A few people have asked me how I got on in London.
Hotel - OK (cheap and in South Kensington therefore miraculous)
Conference - awesome
Shopping - as expected. Pressies for other people. But then I did get to buy a copy of "Cosmo".
I went to HTB as part of an Alpha EMEA week - European, Middle East and Africa week. I felt right at home. From stepping off at Heathrow to entering the conference venue I was struck by the sheer number of different nationalities represented. To me, it had a heavenly quality. Every nation, tribe and tongue will be represented there!
Had my first ever experience of not being able to get into a church service. Yes, you read that correctly, the 5pm service was full, as was the overflow facility. Bring it on! (that was the fourth service of the day) And so I enjoyed a solitary Costa cup of tea, reading my glossy magazine and marvelling at a sell-out, SORRY, packed church service just across the road. BTW, is Costa OK? I hear from neighbour's blogs that Starbucks isn't.
Enjoyed the 7pm service immensely, particularly the fact that there seemed to be so many other visitors for whom this may have been their first "church worship" experience. I was asked twice where the toilets were. I must have that "in with the bricks" look about me. Oooooooh, Coxy, could I be an Anglican?? :-)
Listening to (now assistant Bishop) Sandy Millar was - as ever - fantastic. I could listen to his wisdom for hours. For the church planters among you - HTB has planted 11 congregations since 1992, sending 200 people each time. Sandy said last year he thought he should take his own advice to the congregation of 3,000 and stepped down as vicar to lead a plant to an empty church in North London with 200 members.
And so to the conference itself. As an Alpha adviser I had some other meetings to attend outwith the main conference but I managed to hear most of the main sessions straight from the man himself, Nicky Gumbel. A most engaging and entertaining speaker yet not afraid to challenge.
Whatever you think of Alpha, I heard and saw the evidence that God is anointing it as an evangelistic tool hugely around the world. I would have questioned its effectiveness in different cultural contexts and yet I heard delegates give reports in the Sunday evening service) on huge numbers of converts to Christianity in France, Spain, Latvia, Ukraine, Soweto, S.A., Sweden, Uganda, Burundi, Russia.......(can't remember all of the representatives who spoke!) For me, most moving was to see the Orthodox priests (beard, robes, huge cross), monks, nuns and loads of Catholic priests in attendance. They had paid money to travel to be there - such was their hunger to learn more about alpha. I felt so THRILLED to see them there. As Nicky Gumbel says: alpha focuses on that which unites us, not that which divides.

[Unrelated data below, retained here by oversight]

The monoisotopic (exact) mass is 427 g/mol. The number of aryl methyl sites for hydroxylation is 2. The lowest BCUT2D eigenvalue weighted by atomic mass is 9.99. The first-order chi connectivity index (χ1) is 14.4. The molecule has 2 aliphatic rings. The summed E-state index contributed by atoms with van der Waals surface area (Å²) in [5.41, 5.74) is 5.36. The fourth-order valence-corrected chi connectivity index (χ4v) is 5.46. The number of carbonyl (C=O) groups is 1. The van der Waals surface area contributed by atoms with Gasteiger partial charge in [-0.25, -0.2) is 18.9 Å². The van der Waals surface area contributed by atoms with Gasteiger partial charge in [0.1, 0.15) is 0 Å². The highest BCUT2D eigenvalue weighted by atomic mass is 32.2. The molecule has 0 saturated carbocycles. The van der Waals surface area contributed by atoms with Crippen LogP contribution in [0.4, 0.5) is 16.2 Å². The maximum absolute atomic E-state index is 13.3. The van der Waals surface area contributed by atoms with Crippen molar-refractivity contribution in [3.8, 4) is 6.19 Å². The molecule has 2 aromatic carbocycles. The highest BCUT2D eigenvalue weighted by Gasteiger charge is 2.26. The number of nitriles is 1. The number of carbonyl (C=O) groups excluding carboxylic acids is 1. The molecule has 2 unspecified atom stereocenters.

Two-thirds of the dioceses in France run the course. It has found its place as one of the most useful tools for a parish to evangelise. Some of the things that I picked up in my summer reading/exams came in handy - being able to remember that Vatican 2 called for re-evangelisation and a call to community and a place for spiritual gifts :-)
So I've come home renewed in the vision to continue to use alpha with the families I come into contact with. All my questions (relating to an upcoming assignment) like: does this work cross culturally? were answered. The emphasis on community (people are invited out of relationships with people inside the church); the sharing of food, the invitation to speak freely and share opinions without (me as leader) butting in and the lack of intensity plus the anointing of God make this course work!
Mammoth post - any comments??